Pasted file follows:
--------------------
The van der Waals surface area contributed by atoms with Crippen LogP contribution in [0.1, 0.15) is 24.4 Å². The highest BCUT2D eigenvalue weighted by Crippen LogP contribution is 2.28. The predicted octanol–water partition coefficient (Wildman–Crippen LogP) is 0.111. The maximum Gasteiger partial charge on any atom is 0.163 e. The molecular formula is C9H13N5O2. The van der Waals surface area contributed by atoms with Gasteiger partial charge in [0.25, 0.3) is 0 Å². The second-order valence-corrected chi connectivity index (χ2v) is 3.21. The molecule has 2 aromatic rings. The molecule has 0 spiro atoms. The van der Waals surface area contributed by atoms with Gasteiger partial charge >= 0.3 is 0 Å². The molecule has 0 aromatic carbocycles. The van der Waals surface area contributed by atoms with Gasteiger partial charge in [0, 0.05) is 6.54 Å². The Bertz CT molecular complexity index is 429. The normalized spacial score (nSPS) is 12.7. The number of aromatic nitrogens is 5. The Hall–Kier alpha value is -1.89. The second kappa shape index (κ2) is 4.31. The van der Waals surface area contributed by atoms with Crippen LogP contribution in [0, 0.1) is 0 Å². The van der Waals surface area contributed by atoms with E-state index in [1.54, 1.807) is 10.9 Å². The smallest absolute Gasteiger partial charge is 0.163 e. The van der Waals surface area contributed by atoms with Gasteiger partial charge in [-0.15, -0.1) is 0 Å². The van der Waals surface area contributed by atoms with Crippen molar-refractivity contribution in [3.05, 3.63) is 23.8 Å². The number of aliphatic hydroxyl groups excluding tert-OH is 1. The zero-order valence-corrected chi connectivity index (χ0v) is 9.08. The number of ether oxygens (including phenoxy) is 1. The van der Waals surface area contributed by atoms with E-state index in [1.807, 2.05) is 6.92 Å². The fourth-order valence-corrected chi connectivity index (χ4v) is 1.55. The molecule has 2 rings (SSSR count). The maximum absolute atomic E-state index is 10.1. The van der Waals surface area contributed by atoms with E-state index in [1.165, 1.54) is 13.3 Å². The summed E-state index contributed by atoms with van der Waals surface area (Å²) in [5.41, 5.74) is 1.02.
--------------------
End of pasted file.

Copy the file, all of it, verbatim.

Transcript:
The van der Waals surface area contributed by atoms with Crippen LogP contribution in [0.1, 0.15) is 24.4 Å². The highest BCUT2D eigenvalue weighted by Crippen LogP contribution is 2.28. The predicted octanol–water partition coefficient (Wildman–Crippen LogP) is 0.111. The maximum Gasteiger partial charge on any atom is 0.163 e. The molecular formula is C9H13N5O2. The van der Waals surface area contributed by atoms with Gasteiger partial charge in [0.25, 0.3) is 0 Å². The second-order valence-corrected chi connectivity index (χ2v) is 3.21. The molecule has 2 aromatic rings. The molecule has 0 spiro atoms. The van der Waals surface area contributed by atoms with Gasteiger partial charge >= 0.3 is 0 Å². The molecule has 0 aromatic carbocycles. The van der Waals surface area contributed by atoms with Gasteiger partial charge in [0, 0.05) is 6.54 Å². The Bertz CT molecular complexity index is 429. The normalized spacial score (nSPS) is 12.7. The number of aromatic nitrogens is 5. The Hall–Kier alpha value is -1.89. The second kappa shape index (κ2) is 4.31. The van der Waals surface area contributed by atoms with Crippen LogP contribution in [0, 0.1) is 0 Å². The van der Waals surface area contributed by atoms with E-state index in [1.54, 1.807) is 10.9 Å². The smallest absolute Gasteiger partial charge is 0.163 e. The van der Waals surface area contributed by atoms with Gasteiger partial charge in [-0.15, -0.1) is 0 Å². The van der Waals surface area contributed by atoms with Crippen molar-refractivity contribution in [3.05, 3.63) is 23.8 Å². The number of aliphatic hydroxyl groups excluding tert-OH is 1. The zero-order valence-corrected chi connectivity index (χ0v) is 9.08. The number of ether oxygens (including phenoxy) is 1. The van der Waals surface area contributed by atoms with E-state index in [1.807, 2.05) is 6.92 Å². The fourth-order valence-corrected chi connectivity index (χ4v) is 1.55. The molecule has 2 rings (SSSR count). The maximum absolute atomic E-state index is 10.1. The van der Waals surface area contributed by atoms with E-state index in [1.165, 1.54) is 13.3 Å². The summed E-state index contributed by atoms with van der Waals surface area (Å²) in [5.41, 5.74) is 1.02.